Group rallies support to tackle Columbia flooding issues

The Rocky Branch Creek Watershed Alliance presents flooding and development data to Columbia City Council Tuesday.

COLUMBIA, SC (WACH) - If you live in the Columbia area it's very likely you have driven past or over the Rocky Branch Creek.

On a clear day the Rocky Branch doesn't look like much of a problem as it flows through the heart of Columbia under Main and Whaley Streets and Five Points. You maybe never even knew it was there until a rain storm hit. Heavy rains can cause damaging floods in the region.

A group of local business owners, representatives from USC and city and county engineers, known as the Rocky Branch Watershed Alliance, is keeping an eye on the area. The Alliance met with Columbia city council and other city officialsTuesday presenting flood data about the area. The stadium property sits in the Rocky Branch floodplain.

The possible sale of the old Capital City Stadium property has rebooted interest in fixing a problem that was addressed, but never fixed, nearly a decade ago. "I actually believe it is irresponsible to sell a piece of public property simply with the condition that it not make things worse," said Ryan Nevius, executive director of

Sustainable Midlands


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Atlanta-based developer Bright-Myers wants to use the Capital City Stadium property to build retail space, which could include a Walmart. Opponents of the sale say a big-box store development like that would hurt local businesses in the area. Supporters say it would give Columbia an economic boost by creating hundreds of jobs. There is also the environmental concern.

Columbia officials met with the potential developers of the stadium property this week. They say the company has made alterations to their plans that speak directly to flooding.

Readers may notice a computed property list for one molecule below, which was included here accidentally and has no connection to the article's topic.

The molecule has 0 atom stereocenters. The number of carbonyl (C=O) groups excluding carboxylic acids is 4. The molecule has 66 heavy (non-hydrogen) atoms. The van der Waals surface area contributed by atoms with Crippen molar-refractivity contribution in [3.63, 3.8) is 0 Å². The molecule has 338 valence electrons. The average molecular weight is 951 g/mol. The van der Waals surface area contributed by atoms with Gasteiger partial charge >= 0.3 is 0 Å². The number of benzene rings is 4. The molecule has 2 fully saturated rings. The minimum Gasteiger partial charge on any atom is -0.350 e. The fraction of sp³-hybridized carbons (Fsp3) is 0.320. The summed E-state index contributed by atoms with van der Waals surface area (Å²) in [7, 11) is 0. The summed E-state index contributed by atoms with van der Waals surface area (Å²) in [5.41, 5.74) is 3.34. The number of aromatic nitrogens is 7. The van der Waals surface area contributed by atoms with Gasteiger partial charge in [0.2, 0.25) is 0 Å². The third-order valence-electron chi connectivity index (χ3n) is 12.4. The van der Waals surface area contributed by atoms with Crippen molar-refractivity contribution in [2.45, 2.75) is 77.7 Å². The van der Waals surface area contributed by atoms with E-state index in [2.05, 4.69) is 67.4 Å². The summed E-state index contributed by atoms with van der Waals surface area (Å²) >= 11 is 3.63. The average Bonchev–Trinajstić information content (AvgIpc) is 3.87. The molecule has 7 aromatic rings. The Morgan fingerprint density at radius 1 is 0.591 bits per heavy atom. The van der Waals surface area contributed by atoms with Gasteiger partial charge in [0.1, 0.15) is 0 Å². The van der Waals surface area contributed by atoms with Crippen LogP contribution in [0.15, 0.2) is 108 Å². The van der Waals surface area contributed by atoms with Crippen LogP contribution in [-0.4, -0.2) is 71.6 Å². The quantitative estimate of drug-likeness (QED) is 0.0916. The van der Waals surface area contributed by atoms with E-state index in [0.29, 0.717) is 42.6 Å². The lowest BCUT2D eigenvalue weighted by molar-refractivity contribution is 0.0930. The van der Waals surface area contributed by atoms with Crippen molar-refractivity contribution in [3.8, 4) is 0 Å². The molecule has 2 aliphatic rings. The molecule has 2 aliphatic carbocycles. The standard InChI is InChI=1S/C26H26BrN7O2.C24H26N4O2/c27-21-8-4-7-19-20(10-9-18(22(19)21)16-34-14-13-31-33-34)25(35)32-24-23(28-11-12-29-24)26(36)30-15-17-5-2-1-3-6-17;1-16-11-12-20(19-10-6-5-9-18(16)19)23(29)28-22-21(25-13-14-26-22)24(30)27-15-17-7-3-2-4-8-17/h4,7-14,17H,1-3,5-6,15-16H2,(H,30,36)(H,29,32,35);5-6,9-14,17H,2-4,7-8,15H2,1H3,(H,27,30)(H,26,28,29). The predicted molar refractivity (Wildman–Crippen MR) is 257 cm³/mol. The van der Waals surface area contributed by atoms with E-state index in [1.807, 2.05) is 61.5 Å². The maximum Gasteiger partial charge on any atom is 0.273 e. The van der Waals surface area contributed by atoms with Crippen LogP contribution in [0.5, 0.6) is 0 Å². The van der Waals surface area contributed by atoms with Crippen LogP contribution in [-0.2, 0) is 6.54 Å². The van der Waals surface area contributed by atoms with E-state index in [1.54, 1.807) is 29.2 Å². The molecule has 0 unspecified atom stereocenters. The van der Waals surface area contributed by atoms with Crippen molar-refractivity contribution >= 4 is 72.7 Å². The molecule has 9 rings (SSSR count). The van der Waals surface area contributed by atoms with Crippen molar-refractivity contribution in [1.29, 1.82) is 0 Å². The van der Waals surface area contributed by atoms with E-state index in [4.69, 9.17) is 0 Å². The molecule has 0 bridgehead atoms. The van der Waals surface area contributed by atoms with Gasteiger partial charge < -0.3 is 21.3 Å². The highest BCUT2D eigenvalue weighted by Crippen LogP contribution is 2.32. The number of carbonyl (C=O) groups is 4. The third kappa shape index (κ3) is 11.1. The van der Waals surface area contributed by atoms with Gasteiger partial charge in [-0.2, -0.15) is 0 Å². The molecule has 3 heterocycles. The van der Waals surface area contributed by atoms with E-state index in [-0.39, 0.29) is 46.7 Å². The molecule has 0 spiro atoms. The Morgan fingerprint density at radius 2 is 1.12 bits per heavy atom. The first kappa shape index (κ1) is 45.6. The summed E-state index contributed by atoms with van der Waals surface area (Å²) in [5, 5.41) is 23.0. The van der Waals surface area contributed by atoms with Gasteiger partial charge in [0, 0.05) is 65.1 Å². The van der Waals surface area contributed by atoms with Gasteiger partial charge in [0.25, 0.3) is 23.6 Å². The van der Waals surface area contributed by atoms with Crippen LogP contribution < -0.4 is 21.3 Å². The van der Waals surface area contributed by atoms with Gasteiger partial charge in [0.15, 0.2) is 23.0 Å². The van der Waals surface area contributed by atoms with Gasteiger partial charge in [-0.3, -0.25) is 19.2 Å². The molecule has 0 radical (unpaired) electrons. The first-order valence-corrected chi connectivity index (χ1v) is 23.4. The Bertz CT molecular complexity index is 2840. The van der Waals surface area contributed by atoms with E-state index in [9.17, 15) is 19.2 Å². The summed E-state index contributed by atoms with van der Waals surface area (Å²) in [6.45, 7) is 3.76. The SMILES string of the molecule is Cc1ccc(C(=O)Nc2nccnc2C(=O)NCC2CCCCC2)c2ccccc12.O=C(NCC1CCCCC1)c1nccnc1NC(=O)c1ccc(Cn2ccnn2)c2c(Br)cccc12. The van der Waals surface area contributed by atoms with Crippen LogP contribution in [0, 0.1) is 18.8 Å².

Still, the newly-formed Rocky Branch Watershed Alliance, they have only had two meetings so far, has its concerns. They would like city council to hold off on approving the land sale until reviewing more data. They are not opposed to development, in fact, they offered an alternative to city leaders, pointing to the

Charlotte area's Metropolitan development

as a way to better manage flooding and stimulate growth. However, that is years and millions of dollars away.

"We have an opportunity to create a sense of place and to take Five Points, one of our most densely located areas of the city and actually open that to our Riverwalk and to connect our city in a way that would make us a world-class city,"said Nevius.

City leaders have held off on making a final decision on the land sale for more than a month, but, a decision could come as early as next week. On Tuesday, councilwoman Belinda Gergel asked council to review the data before taking a vote on the land deal and noted the Rocky Branch Watershed Alliance offers a potentially "exciting" alternative.

Even if the sale gets the green light, the efforts of the Rocky Branch team will not dry up.

"They're not looking at this as the project started two weeks ago and it will end when the city council decides on what they do with this property. This project may go on for five or six years," said Merritt McHaffie of the Five Points Association.

"The sale of this land is very important. But it's also about the long term effects of Rocky Branch and how if effects not only the Five Points neighborhood, but all the neighborhoods that surround us."

It is highly likely Columbia city council will make a final decision on the land deal next week.

What do you think Columbia city council should do about the possible sale of the Capital City Stadium property? Should they approve the deal and make way for possible retail space that include a Walmart or consider the Rocky Branch Watershed Alliance's proposal?